• CAS HI 582: Social Movements in Twentieth-Century Latin America
    Examination of the origins, actions, and effects of social movements in twentieth-century Latin America, with particular attention to the relationship between the cultures of everyday life and pathways of political action and change.
  • CAS HI 584: Labor, Sexuality, and Resistance in the Afro-Atlantic World
    Undergraduate Prerequisites: junior standing.
    The role of slavery in shaping the society and culture of the Afro-Atlantic world, highlighting the role of labor, the sexual economy of slave regimes, and the various strategies of resistance deployed by enslaved people. Also offered as CAS AA 514.
  • CAS HI 588: Women, Power, and Culture in Africa
    Undergraduate Prerequisites: consent of instructor.
    Understanding the role of women in African history. Topics include the Atlantic slave trade, power, religion, the economy, resistance movements, health, the state, and kinship. Emphasis on the period before independence. Also offered as CAS AA 588.
  • CAS HI 589: Nature's Past: Histories of Environment and Society
    Undergraduate Prerequisites: consent of instructor.
    Explores approaches in environmental history and asks how non-human actors, together with human agents, determined historical outcomes and shaped ecological, technological, demographic, political, and cultural change. Cases are selected from North America, Latin America, Europe, Asia, and Africa.
  • CAS HI 590: The World and the West
    Undergraduate Prerequisites: consent of instructor.
    Explores relations between the West and the Third World from 1850, focusing on national and cultural movements in the Third World, and places the African American struggle for freedom in the United States in global and comparative perspective. Also offered as CAS AA 590.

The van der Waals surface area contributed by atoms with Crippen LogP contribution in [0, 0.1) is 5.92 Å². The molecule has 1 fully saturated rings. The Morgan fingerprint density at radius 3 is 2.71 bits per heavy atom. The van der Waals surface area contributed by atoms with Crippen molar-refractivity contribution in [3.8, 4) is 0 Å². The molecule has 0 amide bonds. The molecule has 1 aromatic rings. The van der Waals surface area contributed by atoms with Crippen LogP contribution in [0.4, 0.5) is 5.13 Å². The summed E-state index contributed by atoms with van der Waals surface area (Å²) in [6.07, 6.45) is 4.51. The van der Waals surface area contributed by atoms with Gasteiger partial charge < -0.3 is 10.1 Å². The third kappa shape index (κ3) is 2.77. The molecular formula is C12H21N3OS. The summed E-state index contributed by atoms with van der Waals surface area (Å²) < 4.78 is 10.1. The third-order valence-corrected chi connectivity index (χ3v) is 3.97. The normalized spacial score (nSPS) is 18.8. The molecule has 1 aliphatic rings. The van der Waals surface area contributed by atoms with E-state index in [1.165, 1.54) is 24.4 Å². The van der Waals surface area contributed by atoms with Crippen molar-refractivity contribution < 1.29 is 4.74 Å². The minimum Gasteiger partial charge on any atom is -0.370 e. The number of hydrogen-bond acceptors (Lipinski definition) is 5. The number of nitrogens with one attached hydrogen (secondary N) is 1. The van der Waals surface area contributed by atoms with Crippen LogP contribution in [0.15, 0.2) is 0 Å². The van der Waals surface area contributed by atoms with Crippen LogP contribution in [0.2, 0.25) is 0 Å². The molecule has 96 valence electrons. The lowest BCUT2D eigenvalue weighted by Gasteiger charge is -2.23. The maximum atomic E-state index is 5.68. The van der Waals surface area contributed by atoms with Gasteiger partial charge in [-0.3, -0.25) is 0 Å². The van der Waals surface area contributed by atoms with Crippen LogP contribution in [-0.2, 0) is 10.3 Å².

• CAS HI 595: Morocco: History on the Cusp of Three Continents
    Undergraduate Prerequisites: consent of instructor.
    Explores the range and limits of social mixture - cultural, political, economic - as three civilizations met at the northwest corner of Africa and influenced one another from the eighth to the twenty-first centuries.
  • CAS HI 596: Muslim Societies: An Interdisciplinary History
    Undergraduate Prerequisites: junior standing or consent of instructor.
    Examines the states, empires, faiths, and ideologies of the Muslim world over a 1500-year period, including states from North and West Africa, through the Middle East, to Turkey, Iran, and then to Central and Southeast Asia. Also offered as CAS AH 539, AN 548, IR 515, and RN 563.
  • GRS HI 698: African American History
    The history of African Americans from African origins to present time; consideration of societies in West and West Central Africa from which enslaved Africans originated, slavery and freedom in colonial America, Civil War and Reconstruction, freedom and struggles in a globalizing America from Reconstruction to Civil Rights and beyond. Also offered as GRS AA 871. This course cannot be taken for credit in addition to the course with the same title that was previously numbered GRS HI 871.
  • GRS HI 699: Teaching College History
    The goals, contents, and methods of instruction in history. General teaching-learning issues. Required of all teaching fellows.
  • GRS HI 704: Science and Christianity
    Examines the relationship between science and the Christian tradition in Europe and North America since 1500. Considers the epistemological and metaphysical foundations of both science and Christian thought as they have evolved over time. Also offered as GRS RN 669. This course cannot be taken for credit in addition to the course with the same title that was previously numbered GRS HI 869.